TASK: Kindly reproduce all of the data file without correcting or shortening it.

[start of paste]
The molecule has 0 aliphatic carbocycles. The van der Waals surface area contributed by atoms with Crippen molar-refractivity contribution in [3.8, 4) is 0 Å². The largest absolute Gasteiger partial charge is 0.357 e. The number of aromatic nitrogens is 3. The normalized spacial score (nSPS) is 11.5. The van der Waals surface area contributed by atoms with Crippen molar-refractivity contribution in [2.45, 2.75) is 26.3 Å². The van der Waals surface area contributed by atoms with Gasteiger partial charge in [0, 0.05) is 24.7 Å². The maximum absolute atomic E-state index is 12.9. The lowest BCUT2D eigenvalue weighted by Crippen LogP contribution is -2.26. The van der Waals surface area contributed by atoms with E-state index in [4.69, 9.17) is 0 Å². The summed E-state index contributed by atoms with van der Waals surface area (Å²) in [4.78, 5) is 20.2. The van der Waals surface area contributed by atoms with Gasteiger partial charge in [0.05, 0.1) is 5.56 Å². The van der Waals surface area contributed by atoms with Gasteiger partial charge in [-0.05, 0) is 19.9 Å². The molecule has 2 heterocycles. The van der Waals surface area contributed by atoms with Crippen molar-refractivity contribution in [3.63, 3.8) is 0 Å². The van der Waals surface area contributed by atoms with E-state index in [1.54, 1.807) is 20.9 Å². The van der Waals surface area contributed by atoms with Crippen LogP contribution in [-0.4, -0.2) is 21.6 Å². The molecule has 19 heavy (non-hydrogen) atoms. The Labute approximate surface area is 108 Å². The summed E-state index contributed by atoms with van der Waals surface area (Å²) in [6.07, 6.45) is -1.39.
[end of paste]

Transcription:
The molecule has 0 aliphatic carbocycles. The van der Waals surface area contributed by atoms with Crippen molar-refractivity contribution in [3.8, 4) is 0 Å². The largest absolute Gasteiger partial charge is 0.357 e. The number of aromatic nitrogens is 3. The normalized spacial score (nSPS) is 11.5. The van der Waals surface area contributed by atoms with Crippen molar-refractivity contribution in [2.45, 2.75) is 26.3 Å². The van der Waals surface area contributed by atoms with Gasteiger partial charge in [0, 0.05) is 24.7 Å². The maximum absolute atomic E-state index is 12.9. The lowest BCUT2D eigenvalue weighted by Crippen LogP contribution is -2.26. The van der Waals surface area contributed by atoms with E-state index in [4.69, 9.17) is 0 Å². The summed E-state index contributed by atoms with van der Waals surface area (Å²) in [4.78, 5) is 20.2. The van der Waals surface area contributed by atoms with Gasteiger partial charge in [0.05, 0.1) is 5.56 Å². The van der Waals surface area contributed by atoms with Gasteiger partial charge in [-0.05, 0) is 19.9 Å². The molecule has 2 heterocycles. The van der Waals surface area contributed by atoms with Crippen molar-refractivity contribution in [3.63, 3.8) is 0 Å². The van der Waals surface area contributed by atoms with E-state index in [1.54, 1.807) is 20.9 Å². The van der Waals surface area contributed by atoms with Crippen LogP contribution in [-0.4, -0.2) is 21.6 Å². The molecule has 19 heavy (non-hydrogen) atoms. The Labute approximate surface area is 108 Å². The summed E-state index contributed by atoms with van der Waals surface area (Å²) in [6.07, 6.45) is -1.39.